<div id="badges">
  <a href="your-linkedin-URL">
    <img src="" alt="LinkedIn Badge"/>
  <a href="your-youtube-URL">
    <img src="" alt="Youtube Badge"/>
  <a href="your-twitter-URL">
    <img src="" alt="Twitter Badge"/>

Pictured below is the output we get.

Badges preview

Next in this section, we have a profile views counter. It counts the number of visits your GitHub profile gets. We’ll use an open-source project that offers the view-counter badge, the documentation of which is available at GitHub Profile Views Counter. We use it in a similar way we used the social badges. Below is the endpoint for the same. We’ll also added some styling parameters to this URL:

Add the below code after the <div> tag with id="badges". Make sure to replace your-github-username with your username:

<img src="" alt=""/>

Pictured below is the output we get.

Profile counter preview

The last part of this sections is text with a wave (:wave:) GIF. The GIF is taken from Giphy and can be found here.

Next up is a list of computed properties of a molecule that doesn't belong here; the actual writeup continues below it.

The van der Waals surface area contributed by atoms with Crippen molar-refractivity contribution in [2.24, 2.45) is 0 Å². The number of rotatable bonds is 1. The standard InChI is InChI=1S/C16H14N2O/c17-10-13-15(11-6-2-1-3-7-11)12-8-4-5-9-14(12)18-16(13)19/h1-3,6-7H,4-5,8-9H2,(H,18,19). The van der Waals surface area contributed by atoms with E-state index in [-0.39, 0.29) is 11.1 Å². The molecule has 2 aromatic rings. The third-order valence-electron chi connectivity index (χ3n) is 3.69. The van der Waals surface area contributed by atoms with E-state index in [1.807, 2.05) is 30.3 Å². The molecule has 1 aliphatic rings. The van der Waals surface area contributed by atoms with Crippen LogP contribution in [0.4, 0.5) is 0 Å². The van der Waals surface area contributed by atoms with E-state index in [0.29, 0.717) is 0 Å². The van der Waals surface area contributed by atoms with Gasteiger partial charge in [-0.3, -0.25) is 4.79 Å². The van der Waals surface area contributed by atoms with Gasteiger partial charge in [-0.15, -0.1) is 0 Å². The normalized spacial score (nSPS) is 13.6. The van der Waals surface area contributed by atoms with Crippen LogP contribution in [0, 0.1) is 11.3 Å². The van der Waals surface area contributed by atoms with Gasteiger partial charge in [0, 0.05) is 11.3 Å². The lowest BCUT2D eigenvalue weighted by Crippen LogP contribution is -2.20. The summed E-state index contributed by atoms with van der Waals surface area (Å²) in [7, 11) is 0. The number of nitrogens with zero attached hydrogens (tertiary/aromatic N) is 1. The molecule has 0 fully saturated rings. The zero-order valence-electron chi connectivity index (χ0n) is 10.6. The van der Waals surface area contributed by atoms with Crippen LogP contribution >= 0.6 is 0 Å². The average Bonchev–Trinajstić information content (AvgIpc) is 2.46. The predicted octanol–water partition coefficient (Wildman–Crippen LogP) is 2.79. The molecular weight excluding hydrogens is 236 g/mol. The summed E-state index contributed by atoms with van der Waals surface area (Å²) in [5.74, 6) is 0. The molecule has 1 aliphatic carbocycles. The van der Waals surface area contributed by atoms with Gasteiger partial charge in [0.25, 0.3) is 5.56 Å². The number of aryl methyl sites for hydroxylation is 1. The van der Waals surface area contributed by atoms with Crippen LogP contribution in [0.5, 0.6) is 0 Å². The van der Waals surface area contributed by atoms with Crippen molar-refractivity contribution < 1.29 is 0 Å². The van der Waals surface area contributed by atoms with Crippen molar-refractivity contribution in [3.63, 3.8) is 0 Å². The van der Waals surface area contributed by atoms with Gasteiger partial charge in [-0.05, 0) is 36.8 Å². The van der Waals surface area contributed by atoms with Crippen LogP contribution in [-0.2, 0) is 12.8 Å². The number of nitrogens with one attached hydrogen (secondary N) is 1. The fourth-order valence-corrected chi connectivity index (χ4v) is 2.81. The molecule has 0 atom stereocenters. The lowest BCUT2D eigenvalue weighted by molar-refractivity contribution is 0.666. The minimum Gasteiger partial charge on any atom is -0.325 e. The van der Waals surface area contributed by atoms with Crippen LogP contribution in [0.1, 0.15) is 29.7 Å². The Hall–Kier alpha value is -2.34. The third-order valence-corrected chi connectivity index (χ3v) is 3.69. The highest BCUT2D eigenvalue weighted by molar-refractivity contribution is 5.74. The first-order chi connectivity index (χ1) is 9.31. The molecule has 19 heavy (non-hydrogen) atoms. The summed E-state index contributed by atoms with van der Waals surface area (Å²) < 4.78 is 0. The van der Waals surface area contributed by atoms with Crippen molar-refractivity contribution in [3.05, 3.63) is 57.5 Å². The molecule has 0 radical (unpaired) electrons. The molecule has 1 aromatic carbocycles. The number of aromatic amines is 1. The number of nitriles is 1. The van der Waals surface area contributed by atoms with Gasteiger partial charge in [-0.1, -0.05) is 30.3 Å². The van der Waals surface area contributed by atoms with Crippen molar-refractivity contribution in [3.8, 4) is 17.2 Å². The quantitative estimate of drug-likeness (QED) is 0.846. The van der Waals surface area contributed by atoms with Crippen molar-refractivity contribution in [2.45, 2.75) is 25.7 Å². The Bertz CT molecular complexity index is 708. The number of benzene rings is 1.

Add the below code after the profile view counter <img> tag:

  hey there
  <img src="" width="30px"/>

The output is pictured below.

Hey there text preview

Save the changes by clicking on the Commit changes button. This completes the first section of the GitHub profile README. Let’s move to adding more content to our file.

Adding a Banner GIF and About Me Section

Here’s what we’ll be adding to our profile page in this section:

About me section

In this section, we’ll add GIF and some words describing details about ourself. You can find the GIF here.